The grandkids are in town and to mark another summer’s apex, we dig into the tickle trunk for an essay from July of 1990 . . . .
LONDON, ONTARIO – What is this strange allegiance I feel for Lake Erie? It’s one of those instinctive and perhaps inexplicable preferences – like dogs or cats, red or white wine, mittens or gloves – that seems to reveal something deeply significant about any Londoner when he’s forced to choose between a beach on Erie or Huron as his personal favourite.
LONDON, ONTARIO – I have twice been persuaded, against my instincts, to join a political party; both times so I could have a vote in nominating a candidate I admired for the federal Conservatives in my riding of London North Centre. Both experiences turned out to be so wretchedly disheartening for everyone involved that I think I’ve finally learned my lesson and hereby take the pledge to never again take out another party membership.
LONDON, ONTARIO – Here’s an encounter I had about 35 years ago which I’ve called to mind so frequently over the years that I think I must regard it as emblematic; as one of my first encounters with an obnoxious tendency that has only proliferated since then. I was standing with a crowd of other human beings at a transfer point at Dundas and Richmond one afternoon, waiting for nearly all of the riders to disembark from a very full bus before we’d be able to file on.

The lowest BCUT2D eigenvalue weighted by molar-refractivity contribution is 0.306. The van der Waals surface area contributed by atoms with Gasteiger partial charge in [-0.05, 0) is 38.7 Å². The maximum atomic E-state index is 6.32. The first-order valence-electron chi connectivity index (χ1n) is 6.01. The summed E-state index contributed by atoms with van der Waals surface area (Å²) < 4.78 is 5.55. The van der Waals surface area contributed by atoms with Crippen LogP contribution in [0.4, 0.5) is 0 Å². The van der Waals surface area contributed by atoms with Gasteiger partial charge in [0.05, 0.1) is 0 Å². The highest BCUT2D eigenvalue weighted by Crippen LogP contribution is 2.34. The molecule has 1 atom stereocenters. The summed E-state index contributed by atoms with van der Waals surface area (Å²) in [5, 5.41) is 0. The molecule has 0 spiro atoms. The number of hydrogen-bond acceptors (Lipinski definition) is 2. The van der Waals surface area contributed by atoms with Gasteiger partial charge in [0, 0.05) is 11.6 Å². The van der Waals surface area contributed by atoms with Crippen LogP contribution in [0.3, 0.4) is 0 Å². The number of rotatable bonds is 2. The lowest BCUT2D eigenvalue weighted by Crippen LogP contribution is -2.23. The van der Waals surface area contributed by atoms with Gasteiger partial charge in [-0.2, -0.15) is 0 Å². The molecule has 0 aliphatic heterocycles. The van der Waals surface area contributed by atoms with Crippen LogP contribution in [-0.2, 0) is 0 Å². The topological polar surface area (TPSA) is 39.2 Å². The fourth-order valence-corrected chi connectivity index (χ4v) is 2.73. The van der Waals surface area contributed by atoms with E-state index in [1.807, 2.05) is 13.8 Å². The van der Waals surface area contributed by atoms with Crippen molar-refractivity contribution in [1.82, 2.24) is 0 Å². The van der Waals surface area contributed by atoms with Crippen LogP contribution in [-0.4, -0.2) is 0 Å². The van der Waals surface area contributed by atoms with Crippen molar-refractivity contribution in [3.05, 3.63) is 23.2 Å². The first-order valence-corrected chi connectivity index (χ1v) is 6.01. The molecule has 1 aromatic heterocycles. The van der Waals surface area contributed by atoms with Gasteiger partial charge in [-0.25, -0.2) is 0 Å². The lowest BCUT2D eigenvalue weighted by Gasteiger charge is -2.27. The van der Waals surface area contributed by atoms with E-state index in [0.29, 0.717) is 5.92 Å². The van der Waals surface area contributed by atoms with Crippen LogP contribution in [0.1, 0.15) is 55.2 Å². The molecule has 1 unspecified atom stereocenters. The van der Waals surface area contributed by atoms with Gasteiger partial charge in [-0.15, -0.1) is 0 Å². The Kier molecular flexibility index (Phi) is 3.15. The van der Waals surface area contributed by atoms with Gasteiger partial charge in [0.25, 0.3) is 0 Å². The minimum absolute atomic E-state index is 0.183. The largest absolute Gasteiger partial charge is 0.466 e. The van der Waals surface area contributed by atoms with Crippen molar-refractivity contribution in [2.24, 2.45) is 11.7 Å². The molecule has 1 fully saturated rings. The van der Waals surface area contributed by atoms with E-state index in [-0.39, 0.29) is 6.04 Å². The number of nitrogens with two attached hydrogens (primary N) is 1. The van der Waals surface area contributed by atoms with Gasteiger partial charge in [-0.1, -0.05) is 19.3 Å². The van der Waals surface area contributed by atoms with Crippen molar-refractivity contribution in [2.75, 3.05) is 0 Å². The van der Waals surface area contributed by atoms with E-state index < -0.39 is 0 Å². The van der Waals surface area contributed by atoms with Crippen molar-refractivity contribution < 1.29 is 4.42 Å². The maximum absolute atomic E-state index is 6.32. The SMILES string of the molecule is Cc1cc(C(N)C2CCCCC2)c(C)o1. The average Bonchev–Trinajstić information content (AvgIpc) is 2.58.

LONDON, ONTARIO – I learned a valuable, lifetime lesson from an act of literary spoliation I unconsciously committed around the age of 18. Blown away by the magnificence of The Apprenticeship of Duddy Kravitz, I immediately and successively raced through every novel of Mordecai Richler’s that I could lay my hands on and within a couple of months – surprise, surprise – I had utterly OD’d on the man. While I still objectively acknowledge Richler as one of Canada’s bravest and most wickedly funny writers, I was never able to take up any of the subsequent novels of his later maturity – I’m talking here about everything that followed St. Urbain’s Horeseman – without accompanying pangs of queasiness and ennui that were entirely owing to my past impetuosity as a reader and had nothing to do with Richler’s very considerable skills as a writer. The lesson I learned nearly half a century ago is that greedily burning your way through anyone’s entire oeuvre like a pack of cigarettes lit end to end, is no way to treat an author and will almost certainly put you off a good thing.
LONDON, ONTARIO – Prompted by a glowing commendation this spring by David Warren on his Essays in Idleness website, I finally read Sigrid Undset’s (1882–1949) triple-decker saga of life in Medieval Norway, Kristin Lavransdatter. Originally published in three installments – The Bridal Wreath (1923), The Mistress of Husaby (1925), and The Cross (1927) – Kristin Lavransdatter was collectively awarded The Nobel Prize for Literature in 1928. In that essay, Mr. Warren was insistent that an English reader who wanted the richest possible Lavransdatter experience, must seek out the original translation by Charles Archer and J.S. Scott and avoid the streamlined, mildly sexed-up revamping by one Tiina Nunnally which is being peddled by Penguin Books today.
If you would like to contribute to the ongoing operations of Hermaneutics, there are now a few options available.
THE AQUINAS LECTURE
G.K. CHESTERTON AND THE GIFT OF GRATITUDE
ALL LIFE IS A GIFT :
THE IMPORTANCE OF TRADITION :